We even had cooking. The families would bring in farm vegetables and Mrs. Hopkins would show the girls how to cook them. We made cream carrot soup or potato or vegetable soups for a hot lunch in the winter. We all had our own dishes but drank from the same container.
During warmer weather, we would have bread and jelly sandwiches our mothers made. We brought our lunches to school in a paper bag or lunch pail.
We had to go out side to the bathroom. We were expected to use the privy before school or during our lunch hour. We were not allowed to go any time we wanted to during the school day.
We had no electric lights. We only had the window light to use during the school day. Our only heat was the wood burning stove.
We didn’t have a lot of books in those days so we had to share them. There were only 3 or 4 books for each grade. Mrs. Hopkins would give each of us a chance to take books home to study.
During recess, the boys might play ball, tag or marbles on one side of the school yard. The girls might play Ring around the rosie, hide and go seek, roll the hoop, jump the rock, jump rope or hopscotch on the other side. If it rained, we played bean bag in school.
If we did not behave, we were punished. Mrs. Hopkins made students sit under the teacher’s desk. Other times, students were made to sit in the waste basket. A ruler was also used as a quick way to punish an offender.
We used pens with ink wells. The boys, at times, put the girls’ hair in the ink wells. When this happened, the offender had to sit on the wood pile in the back of the room for a half hour.
Mr. Whitman, the superintendent, came to the school once a month. He would be the one to punish us if the teacher thought that was what we needed. He would speak to the student who misbehaved and then he would speak to the parents.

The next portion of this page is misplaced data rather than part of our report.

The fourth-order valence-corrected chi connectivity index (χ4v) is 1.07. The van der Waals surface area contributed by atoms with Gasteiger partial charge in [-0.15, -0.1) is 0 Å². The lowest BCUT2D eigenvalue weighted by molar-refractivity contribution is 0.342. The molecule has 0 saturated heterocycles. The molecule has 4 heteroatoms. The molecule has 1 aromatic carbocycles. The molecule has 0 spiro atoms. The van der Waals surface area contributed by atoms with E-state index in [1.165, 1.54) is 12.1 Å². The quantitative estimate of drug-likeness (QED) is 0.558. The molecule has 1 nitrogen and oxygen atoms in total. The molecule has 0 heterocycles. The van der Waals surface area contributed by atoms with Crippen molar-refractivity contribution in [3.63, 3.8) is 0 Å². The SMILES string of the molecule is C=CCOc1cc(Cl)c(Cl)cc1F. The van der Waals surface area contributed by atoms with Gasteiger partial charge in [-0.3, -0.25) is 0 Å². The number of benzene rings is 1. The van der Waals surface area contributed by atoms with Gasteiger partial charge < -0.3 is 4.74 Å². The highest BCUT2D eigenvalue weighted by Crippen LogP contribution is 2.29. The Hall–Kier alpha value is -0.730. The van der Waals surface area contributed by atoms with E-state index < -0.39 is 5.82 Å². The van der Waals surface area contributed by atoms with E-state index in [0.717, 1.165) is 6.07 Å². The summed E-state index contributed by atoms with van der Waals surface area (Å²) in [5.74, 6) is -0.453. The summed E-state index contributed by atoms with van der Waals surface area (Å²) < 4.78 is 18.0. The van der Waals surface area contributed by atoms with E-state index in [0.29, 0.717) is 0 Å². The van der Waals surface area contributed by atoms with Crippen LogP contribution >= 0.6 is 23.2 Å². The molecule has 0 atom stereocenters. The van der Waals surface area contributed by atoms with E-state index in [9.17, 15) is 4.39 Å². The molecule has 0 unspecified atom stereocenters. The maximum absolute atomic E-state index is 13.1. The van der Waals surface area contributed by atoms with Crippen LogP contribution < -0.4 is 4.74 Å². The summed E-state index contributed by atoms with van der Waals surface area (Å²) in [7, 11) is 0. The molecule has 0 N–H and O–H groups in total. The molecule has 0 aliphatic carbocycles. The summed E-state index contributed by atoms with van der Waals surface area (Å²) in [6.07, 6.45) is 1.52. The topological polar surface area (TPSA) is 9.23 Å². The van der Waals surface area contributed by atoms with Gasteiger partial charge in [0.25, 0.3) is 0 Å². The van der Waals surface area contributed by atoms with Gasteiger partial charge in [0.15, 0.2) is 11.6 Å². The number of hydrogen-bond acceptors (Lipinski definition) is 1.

Mrs. Cole, the school nurse, came by to check the students' health once a month. She and Dr. Swift, who also visited once a month, gave us all of our shots. They checked our eyes, throats, teeth and gave us the T. B. test once a year. If things weren't right, Mrs. Cole would go to see our parents or take us home if it was necessary.
Mrs. Cole, the nurse, (left) and Mrs. Hopkins, teacher, (right) outside the Hornbine School during one of Mrs. Cole’s monthly visits.
We didn't have vacations every eight weeks as the children do today. We only had a few holidays off from school.
Each year, our parents would come to school and watch us put on a Christmas play. We would dress up in our “Sunday Best” for the day. We all had to remember a poem and our part in a play.
I remember that we all got a candy cane. We might receive a pencil with our name on it from the teacher. This would help us have a pencil at all times.
Many children, like my father, left school when they were fourteen. We were farmers and the family needed the children to work. Some students in our area continued on to local high schools.
Evelyn, in her, “homemade”, seventh grade graduation dress. Eighth grade students from Hornbine attended the Bark Street School in Swansea at that time.
My father and grandfather attended the Hornbine School when it was a smaller building. The desks were arranged facing the front as they are today. My siblings and I attended The Hornbine School after it was expanded. At that time, the desks had been reversed, facing the back of the building, so we wouldn't be easily distracted by traffic passing by the front door!
I ‘ ve always enjoyed visiting The Hornbine School. My husband, Joe, and I attend the open house, each second and fourth Sunday between June and September, as often as we can. We enjoy meeting friends, old classmates and relatives of people I know.
Joe and Evelyn Bois standing by Evelyn’s display at The Hornbine School.
Evelyn Rose Boise pointing to her aunt who attended Hornbine School in 1896.